The House Appropriations Committee, which oversees federal discretionary funding, approved its version of the Fiscal Year (FY) 2014 Homeland Security Appropriations legislation. This bill provides funding for agencies such as Customs and Border Protection, Transportation Security Administration, the U.S. Coast Guard, and the Federal Emergency Management Agency (FEMA).
Recently there has been great concern regarding the accuracy of flood maps being drawn by FEMA, which determine the risk of flooding for certain areas. Those who have a federally backed mortgage on a property deemed to be in a flood zone are by law required to purchase a flood insurance policy. Furthermore, with the passage of the Biggert-Waters Food Insurance Reform Act of 2012, subsidized flood insurance rates under the National Flood Insurance Program (NFIP) are being phased out in order to restore solvency to a flood insurance program that is billions of dollars in debt.
Due to these factors, it is essential that FEMA ensure new flood maps are as accurate as possible. Flaws in flood maps could result in homeowners being forced to purchase expensive flood insurance policies when their flood risk is negligible. Additionally, FEMA's interpretation of the Biggert-Waters Flood Insurance Reform Act could have devastating consequences that could result in unnecessary hardships on many households and communities.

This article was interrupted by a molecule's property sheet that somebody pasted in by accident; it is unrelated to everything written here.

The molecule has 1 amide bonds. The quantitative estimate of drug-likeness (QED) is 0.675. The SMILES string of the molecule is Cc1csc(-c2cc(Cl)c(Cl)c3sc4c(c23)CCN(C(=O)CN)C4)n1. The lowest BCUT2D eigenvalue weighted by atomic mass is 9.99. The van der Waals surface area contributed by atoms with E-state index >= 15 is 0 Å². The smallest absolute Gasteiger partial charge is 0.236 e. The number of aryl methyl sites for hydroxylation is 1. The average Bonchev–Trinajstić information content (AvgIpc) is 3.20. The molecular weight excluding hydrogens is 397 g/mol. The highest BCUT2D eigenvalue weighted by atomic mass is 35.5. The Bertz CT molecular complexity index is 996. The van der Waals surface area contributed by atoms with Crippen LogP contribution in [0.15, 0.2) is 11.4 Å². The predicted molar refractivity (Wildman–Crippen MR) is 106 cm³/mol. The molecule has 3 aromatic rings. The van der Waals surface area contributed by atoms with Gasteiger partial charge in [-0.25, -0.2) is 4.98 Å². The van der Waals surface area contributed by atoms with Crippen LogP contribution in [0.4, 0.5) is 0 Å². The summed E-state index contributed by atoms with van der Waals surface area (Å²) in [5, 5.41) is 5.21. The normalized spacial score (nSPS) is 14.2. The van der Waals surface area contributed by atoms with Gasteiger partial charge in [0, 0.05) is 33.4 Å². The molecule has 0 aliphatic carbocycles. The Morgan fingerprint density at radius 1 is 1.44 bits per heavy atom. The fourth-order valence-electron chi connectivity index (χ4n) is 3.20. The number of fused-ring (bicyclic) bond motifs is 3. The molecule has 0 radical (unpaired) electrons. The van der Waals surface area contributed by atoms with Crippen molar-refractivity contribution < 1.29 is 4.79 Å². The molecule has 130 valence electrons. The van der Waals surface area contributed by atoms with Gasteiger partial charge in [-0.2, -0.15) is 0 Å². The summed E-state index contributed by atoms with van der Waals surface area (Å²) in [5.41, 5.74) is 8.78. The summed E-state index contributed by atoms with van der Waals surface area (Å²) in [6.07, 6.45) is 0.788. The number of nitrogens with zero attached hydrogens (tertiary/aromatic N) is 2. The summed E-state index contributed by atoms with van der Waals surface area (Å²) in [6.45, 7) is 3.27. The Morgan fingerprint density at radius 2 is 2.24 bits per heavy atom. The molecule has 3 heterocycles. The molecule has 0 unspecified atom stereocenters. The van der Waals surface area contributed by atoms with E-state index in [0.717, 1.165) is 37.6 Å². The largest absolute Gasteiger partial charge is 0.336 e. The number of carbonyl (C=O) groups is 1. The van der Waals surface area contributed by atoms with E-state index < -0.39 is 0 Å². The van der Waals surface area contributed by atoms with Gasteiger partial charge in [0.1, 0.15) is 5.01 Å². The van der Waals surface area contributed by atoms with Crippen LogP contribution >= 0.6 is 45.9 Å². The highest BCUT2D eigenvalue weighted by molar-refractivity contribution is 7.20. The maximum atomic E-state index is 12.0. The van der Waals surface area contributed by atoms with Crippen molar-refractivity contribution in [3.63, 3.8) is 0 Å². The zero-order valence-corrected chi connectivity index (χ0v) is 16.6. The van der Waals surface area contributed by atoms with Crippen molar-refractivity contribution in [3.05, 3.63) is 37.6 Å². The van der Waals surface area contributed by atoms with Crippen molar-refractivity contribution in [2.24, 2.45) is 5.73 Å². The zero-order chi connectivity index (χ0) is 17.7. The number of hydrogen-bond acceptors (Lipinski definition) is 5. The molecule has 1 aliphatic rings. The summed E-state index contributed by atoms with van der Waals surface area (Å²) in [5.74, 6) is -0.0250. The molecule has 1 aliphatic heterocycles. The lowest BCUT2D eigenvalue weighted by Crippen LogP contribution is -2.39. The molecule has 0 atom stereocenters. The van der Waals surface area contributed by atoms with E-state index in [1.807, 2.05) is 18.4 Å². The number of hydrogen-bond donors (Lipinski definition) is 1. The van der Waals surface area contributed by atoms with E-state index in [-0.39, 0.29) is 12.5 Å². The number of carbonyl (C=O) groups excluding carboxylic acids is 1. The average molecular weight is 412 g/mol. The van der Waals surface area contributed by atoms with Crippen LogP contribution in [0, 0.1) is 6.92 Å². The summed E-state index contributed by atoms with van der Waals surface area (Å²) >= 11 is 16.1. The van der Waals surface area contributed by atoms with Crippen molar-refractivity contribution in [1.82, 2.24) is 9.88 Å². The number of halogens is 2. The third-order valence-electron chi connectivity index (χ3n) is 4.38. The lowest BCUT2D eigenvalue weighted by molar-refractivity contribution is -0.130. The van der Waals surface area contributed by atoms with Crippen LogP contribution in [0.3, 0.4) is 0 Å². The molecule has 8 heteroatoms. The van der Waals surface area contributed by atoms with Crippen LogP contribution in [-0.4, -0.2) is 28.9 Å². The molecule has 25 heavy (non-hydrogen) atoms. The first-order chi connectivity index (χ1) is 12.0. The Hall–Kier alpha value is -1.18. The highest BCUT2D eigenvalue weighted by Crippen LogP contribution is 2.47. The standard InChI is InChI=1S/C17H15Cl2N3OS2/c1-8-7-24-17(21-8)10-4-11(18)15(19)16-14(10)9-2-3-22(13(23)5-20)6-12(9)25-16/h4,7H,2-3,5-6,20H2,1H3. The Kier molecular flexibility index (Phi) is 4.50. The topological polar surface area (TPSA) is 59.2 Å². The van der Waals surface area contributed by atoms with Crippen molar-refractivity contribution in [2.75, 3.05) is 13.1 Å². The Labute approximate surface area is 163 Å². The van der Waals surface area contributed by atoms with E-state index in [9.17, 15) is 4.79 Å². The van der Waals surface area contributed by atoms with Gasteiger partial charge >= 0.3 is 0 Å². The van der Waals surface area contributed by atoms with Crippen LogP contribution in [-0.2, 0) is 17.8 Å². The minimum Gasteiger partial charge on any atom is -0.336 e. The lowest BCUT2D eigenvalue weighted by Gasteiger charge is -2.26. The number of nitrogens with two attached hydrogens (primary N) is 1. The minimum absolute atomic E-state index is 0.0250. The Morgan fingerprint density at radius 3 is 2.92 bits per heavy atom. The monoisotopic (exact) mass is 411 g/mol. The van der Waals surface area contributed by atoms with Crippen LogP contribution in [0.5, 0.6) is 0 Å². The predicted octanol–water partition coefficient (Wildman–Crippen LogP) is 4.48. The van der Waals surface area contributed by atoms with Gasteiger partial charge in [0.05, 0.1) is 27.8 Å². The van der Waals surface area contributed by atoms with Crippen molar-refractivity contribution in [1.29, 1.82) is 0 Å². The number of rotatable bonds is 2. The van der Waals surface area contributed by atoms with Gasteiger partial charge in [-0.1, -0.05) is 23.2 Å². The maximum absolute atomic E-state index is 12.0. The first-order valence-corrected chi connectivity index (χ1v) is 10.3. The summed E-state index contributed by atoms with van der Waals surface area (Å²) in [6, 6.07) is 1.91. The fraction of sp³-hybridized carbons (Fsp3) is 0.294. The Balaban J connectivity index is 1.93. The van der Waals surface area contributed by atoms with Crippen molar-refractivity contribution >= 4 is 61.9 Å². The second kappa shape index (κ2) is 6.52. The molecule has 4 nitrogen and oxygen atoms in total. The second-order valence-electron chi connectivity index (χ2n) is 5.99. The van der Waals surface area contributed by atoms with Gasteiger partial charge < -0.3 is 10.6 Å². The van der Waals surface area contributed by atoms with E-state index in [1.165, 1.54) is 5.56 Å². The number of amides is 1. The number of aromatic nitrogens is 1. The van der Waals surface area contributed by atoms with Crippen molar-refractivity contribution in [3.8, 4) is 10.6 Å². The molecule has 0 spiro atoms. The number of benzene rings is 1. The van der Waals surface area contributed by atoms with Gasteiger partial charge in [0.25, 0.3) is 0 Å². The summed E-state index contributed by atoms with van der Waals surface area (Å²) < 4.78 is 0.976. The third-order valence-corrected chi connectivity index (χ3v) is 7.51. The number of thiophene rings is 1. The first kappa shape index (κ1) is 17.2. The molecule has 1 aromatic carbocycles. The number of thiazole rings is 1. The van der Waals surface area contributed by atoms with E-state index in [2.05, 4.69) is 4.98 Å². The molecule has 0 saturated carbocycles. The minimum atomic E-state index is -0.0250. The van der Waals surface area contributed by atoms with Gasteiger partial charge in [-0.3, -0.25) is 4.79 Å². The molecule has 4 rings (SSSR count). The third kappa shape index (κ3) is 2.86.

In the FY2014 Homeland Security Appropriations Report agreed to by the House Appropriations Committee, Rep. Rodney Alexander (R-Ruston) and the Appropriations Committee put FEMA on notice with the following language: "The Committee is concerned about persistent reports of steep flood insurance rate increases that numerous NFIP policyholders are experiencing as a result of the implementation of the Biggert-Waters Flood Insurance Act of 2012. While the Committee shares the very important objective of making the NFIP an actuarially sound program, it is concerning that homeowners who have been in compliance with relevant building codes and whose properties have not experienced repetitive flood events are being subjected to sudden, unanticipated and exorbitant NFIP rate increases. The Committee directs FEMA to provide it with a report within 60 days after of the date of enactment of this Act setting forth steps that are being taken to address this problem and what changes in the law, regulations or administrative procedures may be necessary to eliminate or reduce the rate increases for homeowners described above."